On October 1, 2000, it was too much again. Too much of fill-in-the-blank fear; hopelessness, loneliness, alienation. Another three weeks of white-knuckled sobriety doomed from the beginning by my need to do it all myself. A desk drawer full of phone numbers that I never opened; well-meaning business cards from well-meaning strangers whose faces I could never connect to their names. My partner at the time out of town, an empty apartment filling with my need to breathe again, my need to gasp out loud and just give in, just fucking give up.
My dealer with the borderline psychosis had crossed his line and fled the city, back to the Midwest. So I did what I had done so many times before; I logged on. The boys these days make it easy for you: party has a whole new meaning. Party and play; alliteration and an image like a high school gymnasium strung with crepe paper and balloons. Yeah, let’s play. Typed the words into the search machine; party, PNP, tina. A list of like-minded men scrolled down the screen. Click, scan, click. Their stats mattered less on nights like that; just find someone generous enough, someone who’ll share.
His house on a hill above the Castro; shallow thrill breathing on the ride there; here we go here we go, yeah let’s get lost. He answers the door and maybe he’s alone or maybe he’ll surprise you with another boy, another one needing to breathe. Maybe his monitor is glowing in the dark; maybe your picture’s still up on the screen. Or maybe the room’s lit blue from the television; flesh bending and thrusting mutely so the circuit CD can synchronize to your heartbeat. A glass pipe or tinfoil and a bic; please thank you; suck in that nasty chemical cloud, that bitter drip at the back of your throat, the one you’ve grown to love.
The blood pumps and you can breathe now, you can laugh and be bigger than you are, you can wrap around him, flesh bending, get lost in him on a bed in a dark house. Get lost but come back quick, come back for more, over and over; the flick and the spark and the flame and the smoke and the suck and the hold and the blow, again and again. Heart pumping faster than the music, vision blurring at the edge, roll with him and dive down into it, running from the dread.
They’re always done before you; they lay still and disappear and you don’t want to end but the edges of dawn push through the blinds and you’ve fucked it up again. A new day dawns and you’re back where you began, no, further back; three steps, ten steps back. The blue screen of flesh contorting endlessly, pulling you back, keeping you up. Creep out into the street, light too bright. Hurry, hurry, run home. A bottle from the corner store; a morning drop to dull the edge, two blue pills to wash down and a call to work; sick again.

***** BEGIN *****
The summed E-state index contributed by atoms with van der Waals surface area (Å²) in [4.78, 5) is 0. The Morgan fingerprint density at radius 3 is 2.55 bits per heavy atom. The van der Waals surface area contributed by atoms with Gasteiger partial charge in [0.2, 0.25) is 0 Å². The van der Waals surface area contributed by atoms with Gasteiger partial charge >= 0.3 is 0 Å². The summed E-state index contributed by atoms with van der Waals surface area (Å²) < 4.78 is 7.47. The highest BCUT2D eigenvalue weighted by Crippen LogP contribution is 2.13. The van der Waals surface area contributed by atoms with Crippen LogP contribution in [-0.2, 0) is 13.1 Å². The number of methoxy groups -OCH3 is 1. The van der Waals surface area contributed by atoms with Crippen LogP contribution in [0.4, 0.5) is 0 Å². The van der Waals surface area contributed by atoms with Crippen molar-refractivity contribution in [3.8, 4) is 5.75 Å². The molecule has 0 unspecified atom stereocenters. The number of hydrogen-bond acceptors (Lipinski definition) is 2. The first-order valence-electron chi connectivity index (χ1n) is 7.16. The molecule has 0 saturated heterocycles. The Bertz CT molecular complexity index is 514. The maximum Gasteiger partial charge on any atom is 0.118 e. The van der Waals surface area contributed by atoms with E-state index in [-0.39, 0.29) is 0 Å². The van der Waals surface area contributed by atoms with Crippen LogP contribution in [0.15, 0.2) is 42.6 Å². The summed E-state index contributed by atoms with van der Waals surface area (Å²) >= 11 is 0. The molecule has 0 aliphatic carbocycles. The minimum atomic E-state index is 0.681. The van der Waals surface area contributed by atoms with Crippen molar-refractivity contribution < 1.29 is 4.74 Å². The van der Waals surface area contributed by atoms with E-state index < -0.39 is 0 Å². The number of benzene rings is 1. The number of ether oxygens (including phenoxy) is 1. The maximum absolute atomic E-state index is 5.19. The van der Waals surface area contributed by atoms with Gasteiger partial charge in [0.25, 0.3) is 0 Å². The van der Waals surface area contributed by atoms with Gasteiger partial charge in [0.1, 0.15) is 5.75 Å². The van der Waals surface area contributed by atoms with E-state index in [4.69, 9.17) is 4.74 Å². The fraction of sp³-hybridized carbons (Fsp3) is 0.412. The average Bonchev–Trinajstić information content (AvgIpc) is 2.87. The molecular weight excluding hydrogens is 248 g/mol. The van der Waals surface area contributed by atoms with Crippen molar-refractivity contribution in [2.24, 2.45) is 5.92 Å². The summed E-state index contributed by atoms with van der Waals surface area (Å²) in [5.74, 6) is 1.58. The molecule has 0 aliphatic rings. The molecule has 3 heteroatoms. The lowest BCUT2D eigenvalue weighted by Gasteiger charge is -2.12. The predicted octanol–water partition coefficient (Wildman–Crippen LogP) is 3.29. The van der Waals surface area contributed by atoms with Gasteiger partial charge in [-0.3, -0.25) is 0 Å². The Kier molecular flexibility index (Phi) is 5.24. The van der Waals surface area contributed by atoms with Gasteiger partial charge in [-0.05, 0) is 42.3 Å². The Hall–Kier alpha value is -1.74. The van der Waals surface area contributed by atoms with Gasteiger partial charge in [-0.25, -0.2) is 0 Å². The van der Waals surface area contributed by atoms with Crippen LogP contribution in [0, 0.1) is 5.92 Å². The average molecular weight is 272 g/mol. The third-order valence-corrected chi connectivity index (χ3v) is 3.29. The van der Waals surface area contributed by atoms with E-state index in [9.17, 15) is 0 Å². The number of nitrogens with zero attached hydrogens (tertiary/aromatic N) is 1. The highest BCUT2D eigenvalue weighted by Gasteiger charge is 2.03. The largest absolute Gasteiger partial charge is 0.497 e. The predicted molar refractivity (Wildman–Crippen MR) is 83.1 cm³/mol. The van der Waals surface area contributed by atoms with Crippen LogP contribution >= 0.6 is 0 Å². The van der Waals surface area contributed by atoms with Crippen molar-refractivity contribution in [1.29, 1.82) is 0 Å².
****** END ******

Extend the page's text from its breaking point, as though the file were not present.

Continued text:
On October 2, 2000, I pulled the baseball cap down low over my face and went back to that flourescent-lit basement. Still the good little boy, showing up to make coffee for the group, can’t let ’em down. As they trickled in I kept my eyes to the floor, setting up the sugar and tea, arranging towers of paper cups, nodding at their greetings.
But Lee looked me in the eye. Lee asked “How are you?” and it was all over me; in my eyes, on my face; the sickness and the dread and in that second I finally gave up.
“I don’t think I can do this,” I told him, and I cried in spite of myself.
It was Lee who pulled Bearbait aside, it was Lee who said can you help Michael, it was Lee, my spiritual cupid, who gave me my sponsor, and though Lee later disappeared, I stuck around.
I called my sponsor and listened to his voice, and though I could not tell you what he said, it was how he said it that cracked through the wall; his voice a hand I grasped tight.
And when I couldn’t breathe I called him instead, and he showed me how to breathe differently, and how to be helped. I gave up and he pulled me into the raft. And here I’ve been; sometimes better, sometimes laughing. Around me are others who’ve shown me how. And some of them leave, but some of them stay. And you’re there, and we tell each other stories; through the day, through the night, and there’s no room here for fear.
“I finally became a man
singing among the flames, accepted
by friends who find their place in the night,
who sang with me in the taverns,
and who gave me more than a single kindness,
something they had defended with their fighting hands,
which was more than a spring,
a fire unknown elsewhere, the natural foliage
of the places slowly falling down at the city’s edge.”
Happy Birthday to me.